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See detailThe Emerging Role of RHOT1/Miro1 in the Pathogenesis of Parkinson's Disease.
Grossmann, Dajana; Berenguer-Escuder, Clara; Chemla, Axel UL et al

in Frontiers in neurology (2020), 11

The expected increase in prevalence of Parkinson's disease (PD) as the most common neurodegenerative movement disorder over the next years underscores the need for a better understanding of the underlying ... [more ▼]

The expected increase in prevalence of Parkinson's disease (PD) as the most common neurodegenerative movement disorder over the next years underscores the need for a better understanding of the underlying molecular pathogenesis. Here, first insights provided by genetics over the last two decades, such as dysfunction of molecular and organellar quality control, are described. The mechanisms involved relate to impaired intracellular calcium homeostasis and mitochondrial dynamics, which are tightly linked to the cross talk between the endoplasmic reticulum (ER) and mitochondria. A number of proteins related to monogenic forms of PD have been mapped to these pathways, i.e., PINK1, Parkin, LRRK2, and α-synuclein. Recently, Miro1 was identified as an important player, as several studies linked Miro1 to mitochondrial quality control by PINK1/Parkin-mediated mitophagy and mitochondrial transport. Moreover, Miro1 is an important regulator of mitochondria-ER contact sites (MERCs), where it acts as a sensor for cytosolic calcium levels. The involvement of Miro1 in the pathogenesis of PD was recently confirmed by genetic evidence based on the first PD patients with heterozygous mutations in RHOT1/Miro1. Patient-based cellular models from RHOT1/Miro1 mutation carriers showed impaired calcium homeostasis, structural alterations of MERCs, and increased mitochondrial clearance. To account for the emerging role of Miro1, we present a comprehensive overview focusing on the role of this protein in PD-related neurodegeneration and highlighting new developments in our understanding of Miro1, which provide new avenues for neuroprotective therapies for PD patients. [less ▲]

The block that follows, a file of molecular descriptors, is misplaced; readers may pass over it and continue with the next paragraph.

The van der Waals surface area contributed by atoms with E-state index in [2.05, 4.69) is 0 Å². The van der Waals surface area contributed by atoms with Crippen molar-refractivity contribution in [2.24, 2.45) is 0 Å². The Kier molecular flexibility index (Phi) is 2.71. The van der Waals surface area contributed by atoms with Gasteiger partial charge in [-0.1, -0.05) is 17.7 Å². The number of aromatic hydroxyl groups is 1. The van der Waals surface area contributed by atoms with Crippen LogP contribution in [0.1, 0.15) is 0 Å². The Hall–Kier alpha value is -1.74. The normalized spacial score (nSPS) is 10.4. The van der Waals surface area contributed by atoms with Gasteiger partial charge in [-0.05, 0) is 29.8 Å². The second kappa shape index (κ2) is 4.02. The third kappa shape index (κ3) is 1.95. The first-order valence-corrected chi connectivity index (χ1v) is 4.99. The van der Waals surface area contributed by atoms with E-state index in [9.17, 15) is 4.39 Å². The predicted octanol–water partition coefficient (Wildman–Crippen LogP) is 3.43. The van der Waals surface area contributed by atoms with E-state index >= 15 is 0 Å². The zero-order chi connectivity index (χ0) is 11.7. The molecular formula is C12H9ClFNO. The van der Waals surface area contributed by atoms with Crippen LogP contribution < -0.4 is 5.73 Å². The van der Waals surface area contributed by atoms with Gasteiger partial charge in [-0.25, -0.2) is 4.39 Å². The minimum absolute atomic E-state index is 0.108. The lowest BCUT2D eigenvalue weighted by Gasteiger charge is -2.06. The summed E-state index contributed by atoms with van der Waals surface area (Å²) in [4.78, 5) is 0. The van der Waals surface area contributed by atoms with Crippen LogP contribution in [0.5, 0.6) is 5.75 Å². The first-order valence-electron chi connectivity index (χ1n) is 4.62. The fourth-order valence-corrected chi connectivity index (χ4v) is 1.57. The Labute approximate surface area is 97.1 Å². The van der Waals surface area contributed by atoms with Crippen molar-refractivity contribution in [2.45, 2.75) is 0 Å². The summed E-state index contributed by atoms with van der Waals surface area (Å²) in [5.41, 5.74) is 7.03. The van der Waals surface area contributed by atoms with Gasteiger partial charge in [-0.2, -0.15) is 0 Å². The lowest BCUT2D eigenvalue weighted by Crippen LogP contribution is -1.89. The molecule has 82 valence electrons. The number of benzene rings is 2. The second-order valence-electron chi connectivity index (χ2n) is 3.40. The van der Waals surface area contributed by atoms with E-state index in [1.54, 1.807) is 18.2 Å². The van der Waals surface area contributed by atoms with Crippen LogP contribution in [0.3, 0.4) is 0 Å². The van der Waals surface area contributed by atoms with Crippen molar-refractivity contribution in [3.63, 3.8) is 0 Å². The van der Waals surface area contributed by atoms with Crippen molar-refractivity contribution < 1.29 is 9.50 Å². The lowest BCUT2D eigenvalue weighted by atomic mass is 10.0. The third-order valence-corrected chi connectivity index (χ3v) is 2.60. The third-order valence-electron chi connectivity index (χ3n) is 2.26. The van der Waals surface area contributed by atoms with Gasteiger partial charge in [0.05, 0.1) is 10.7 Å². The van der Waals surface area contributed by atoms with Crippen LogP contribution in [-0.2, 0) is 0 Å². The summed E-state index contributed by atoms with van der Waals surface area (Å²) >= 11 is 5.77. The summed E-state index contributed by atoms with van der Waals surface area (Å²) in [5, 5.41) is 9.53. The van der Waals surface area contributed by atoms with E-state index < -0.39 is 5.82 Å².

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See detailContributing Factors and Evolution of Impulse Control Disorder in the Luxembourg Parkinson Cohort.
Binck, Sylvia UL; Pauly, Claire UL; Vaillant, Michel et al

in Frontiers in neurology (2020), 11

Background: To establish the frequency of impulse control disorder (ICD) in Parkinson's disease (PD). Methods: Within the Luxembourg Parkinson's Study, PD patients were evaluated for ICD presence (score ≥ ... [more ▼]

Background: To establish the frequency of impulse control disorder (ICD) in Parkinson's disease (PD). Methods: Within the Luxembourg Parkinson's Study, PD patients were evaluated for ICD presence (score ≥ 1 on MDS-UPDRS I item 1.6), use of dopamine agonists (DA) and other medications. Results: 470 patients were enrolled. Among 217 patients without DA use, 6.9% scored positive for ICD, vs. 15.4% among 253 patients with DA use (p = 0.005). The regression analysis showed that age at PD diagnosis had only a minor impact on ICD occurrence, while there was no influence by gender or co-medications. The longitudinal study over 2 years in 156 patients demonstrated increasing ICD frequency in DA users (p = 0.005). Conclusion: This large and non-interventional study confirms that PD patients with DA treatment show higher frequency of ICD than patients without DA use. It newly demonstrates that ICD can develop independently from age, gender, or co-medications. [less ▲]

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See detailMultilingual Validation of the First French Version of Munich Dysphagia Test-Parkinson's Disease (MDT-PD) in the Luxembourg Parkinson's Study
Simons, Janine UL; Vaillant, Michel; Hipp Epouse D'amico, Géraldine UL et al

in Frontiers in Neurology (2019)

The Munich Dysphagia Test for Parkinson's disease (MDT-PD) was initially developed and validated in the German population as a highly sensitive and specific self-reported screening questionnaire to detect ... [more ▼]

The Munich Dysphagia Test for Parkinson's disease (MDT-PD) was initially developed and validated in the German population as a highly sensitive and specific self-reported screening questionnaire to detect early oropharyngeal symptoms and aspiration risk in patients with idiopathic Parkinson's disease (iPD). In order to make this tool accessible for prevention in the French speaking populations worldwide, we performed the first French translation and provide a linguistic and psychometric validation in the unique multilingual environment of the Luxembourg Parkinson's Study. [less ▲]